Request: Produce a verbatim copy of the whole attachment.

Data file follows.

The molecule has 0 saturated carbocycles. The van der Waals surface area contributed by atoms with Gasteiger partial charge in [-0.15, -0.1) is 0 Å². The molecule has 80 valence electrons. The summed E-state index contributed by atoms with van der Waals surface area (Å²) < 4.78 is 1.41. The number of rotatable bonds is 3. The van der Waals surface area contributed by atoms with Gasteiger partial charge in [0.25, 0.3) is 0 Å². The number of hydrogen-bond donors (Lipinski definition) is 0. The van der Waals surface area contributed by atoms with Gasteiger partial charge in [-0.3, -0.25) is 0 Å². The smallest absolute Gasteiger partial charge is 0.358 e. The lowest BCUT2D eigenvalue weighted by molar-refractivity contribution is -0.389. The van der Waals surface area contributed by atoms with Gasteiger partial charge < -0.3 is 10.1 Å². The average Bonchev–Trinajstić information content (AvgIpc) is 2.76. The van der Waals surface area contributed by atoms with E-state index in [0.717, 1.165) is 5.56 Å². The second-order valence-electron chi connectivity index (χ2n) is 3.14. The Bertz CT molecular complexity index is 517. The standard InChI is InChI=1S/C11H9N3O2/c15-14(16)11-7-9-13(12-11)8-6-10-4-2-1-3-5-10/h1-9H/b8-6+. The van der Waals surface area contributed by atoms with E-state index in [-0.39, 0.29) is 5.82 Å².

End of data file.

The molecule has 0 saturated carbocycles. The van der Waals surface area contributed by atoms with Gasteiger partial charge in [-0.15, -0.1) is 0 Å². The molecule has 80 valence electrons. The summed E-state index contributed by atoms with van der Waals surface area (Å²) < 4.78 is 1.41. The number of rotatable bonds is 3. The van der Waals surface area contributed by atoms with Gasteiger partial charge in [0.25, 0.3) is 0 Å². The number of hydrogen-bond donors (Lipinski definition) is 0. The van der Waals surface area contributed by atoms with Gasteiger partial charge in [-0.3, -0.25) is 0 Å². The smallest absolute Gasteiger partial charge is 0.358 e. The lowest BCUT2D eigenvalue weighted by molar-refractivity contribution is -0.389. The van der Waals surface area contributed by atoms with Gasteiger partial charge < -0.3 is 10.1 Å². The average Bonchev–Trinajstić information content (AvgIpc) is 2.76. The van der Waals surface area contributed by atoms with E-state index in [0.717, 1.165) is 5.56 Å². The second-order valence-electron chi connectivity index (χ2n) is 3.14. The Bertz CT molecular complexity index is 517. The standard InChI is InChI=1S/C11H9N3O2/c15-14(16)11-7-9-13(12-11)8-6-10-4-2-1-3-5-10/h1-9H/b8-6+. The van der Waals surface area contributed by atoms with E-state index in [-0.39, 0.29) is 5.82 Å².